Despite recent advances in LGBT rights such as the repeal of Don't Ask Don't Tell and Section 3 of the Defense of Marriage Act (DOMA), there is still a long way to go until gay, lesbian, and transgender Americans achieve full equality in the United States.
Especially when it comes to employment.
Between 15% and 43% of LGBT Americans have experienced discrimination or harassment in the workplace as a result of their sexual orientation. Even more staggering is the proportion of transgender individuals who have had such experiences: 90%.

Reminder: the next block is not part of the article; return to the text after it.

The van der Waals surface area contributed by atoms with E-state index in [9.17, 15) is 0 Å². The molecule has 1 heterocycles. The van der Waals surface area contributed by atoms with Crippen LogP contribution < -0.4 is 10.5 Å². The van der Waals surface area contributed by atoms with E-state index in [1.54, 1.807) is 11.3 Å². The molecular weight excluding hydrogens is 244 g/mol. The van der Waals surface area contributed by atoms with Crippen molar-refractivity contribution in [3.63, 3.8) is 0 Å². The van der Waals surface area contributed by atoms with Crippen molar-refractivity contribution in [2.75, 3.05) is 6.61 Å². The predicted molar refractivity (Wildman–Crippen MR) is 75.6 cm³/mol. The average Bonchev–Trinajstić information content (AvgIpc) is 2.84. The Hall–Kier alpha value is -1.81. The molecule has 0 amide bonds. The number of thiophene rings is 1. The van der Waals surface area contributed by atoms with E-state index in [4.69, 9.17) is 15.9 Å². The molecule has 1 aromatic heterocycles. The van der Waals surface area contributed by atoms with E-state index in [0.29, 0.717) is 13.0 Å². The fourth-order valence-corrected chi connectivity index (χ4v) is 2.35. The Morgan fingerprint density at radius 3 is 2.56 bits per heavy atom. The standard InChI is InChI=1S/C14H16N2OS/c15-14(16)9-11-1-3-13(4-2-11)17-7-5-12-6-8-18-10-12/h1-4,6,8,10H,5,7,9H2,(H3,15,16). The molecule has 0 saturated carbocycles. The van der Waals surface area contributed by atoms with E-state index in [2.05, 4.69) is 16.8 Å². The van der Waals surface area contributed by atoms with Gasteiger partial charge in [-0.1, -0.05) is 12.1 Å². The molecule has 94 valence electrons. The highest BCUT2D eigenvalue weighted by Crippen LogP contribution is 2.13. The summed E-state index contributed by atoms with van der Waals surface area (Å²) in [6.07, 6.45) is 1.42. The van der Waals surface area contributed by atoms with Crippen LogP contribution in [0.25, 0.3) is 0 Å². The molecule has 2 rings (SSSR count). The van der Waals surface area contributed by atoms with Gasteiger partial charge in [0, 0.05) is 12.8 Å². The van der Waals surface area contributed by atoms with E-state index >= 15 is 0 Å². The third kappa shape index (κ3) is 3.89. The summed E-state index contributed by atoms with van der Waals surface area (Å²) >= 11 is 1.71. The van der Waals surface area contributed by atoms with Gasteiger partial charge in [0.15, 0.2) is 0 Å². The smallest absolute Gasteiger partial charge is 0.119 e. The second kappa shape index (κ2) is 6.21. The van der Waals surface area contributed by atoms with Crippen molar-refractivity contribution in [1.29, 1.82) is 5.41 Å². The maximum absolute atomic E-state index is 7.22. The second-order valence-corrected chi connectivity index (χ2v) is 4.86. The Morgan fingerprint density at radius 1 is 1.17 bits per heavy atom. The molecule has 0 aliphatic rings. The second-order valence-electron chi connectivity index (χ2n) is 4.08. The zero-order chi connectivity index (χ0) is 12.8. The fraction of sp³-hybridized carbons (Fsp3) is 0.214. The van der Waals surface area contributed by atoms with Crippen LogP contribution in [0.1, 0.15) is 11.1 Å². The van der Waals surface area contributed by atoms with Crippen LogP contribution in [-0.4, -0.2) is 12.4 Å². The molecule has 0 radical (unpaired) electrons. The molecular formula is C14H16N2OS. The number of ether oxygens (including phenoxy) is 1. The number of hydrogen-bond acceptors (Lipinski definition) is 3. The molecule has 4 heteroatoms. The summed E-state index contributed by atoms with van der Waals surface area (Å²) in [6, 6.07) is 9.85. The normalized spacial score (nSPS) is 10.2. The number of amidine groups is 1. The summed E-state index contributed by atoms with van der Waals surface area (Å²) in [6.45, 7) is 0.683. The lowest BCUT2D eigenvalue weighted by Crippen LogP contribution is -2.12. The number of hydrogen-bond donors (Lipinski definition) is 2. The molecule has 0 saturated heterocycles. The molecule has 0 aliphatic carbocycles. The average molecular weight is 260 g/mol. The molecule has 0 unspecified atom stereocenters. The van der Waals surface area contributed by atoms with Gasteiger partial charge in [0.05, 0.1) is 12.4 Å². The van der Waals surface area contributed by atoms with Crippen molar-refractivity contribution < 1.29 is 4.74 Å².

More shocking, there are still 29 states where LGBT Americans can be legally fired from their jobs based solely on their sexual orientation. These states are:
But there are good guys is this fight. Twenty-one states prohibit discrimination based on sexual orientation, while 17 of these also protect against discrimination based on gender identity. These states are (with the years they enacted their laws and policies):
California (1992, 2003)
Connecticut (1991, 2011)
Delaware (2009, 2013)
District of Columbia (1977, 2006)
Hawaii (2011), Illinois (2006)
Massachusetts (1989, 2012)
New Jersey (1992, 2007)
New Mexico (2003)
Nevada (1999, 2011)
Rhode Island (1995, 2001)
Vermont (1991, 2007)
States that only protect against discrimination based on sexual orientation, not gender identity (these states are purple in the map below):
New Hampshire (1998)
New York (2003)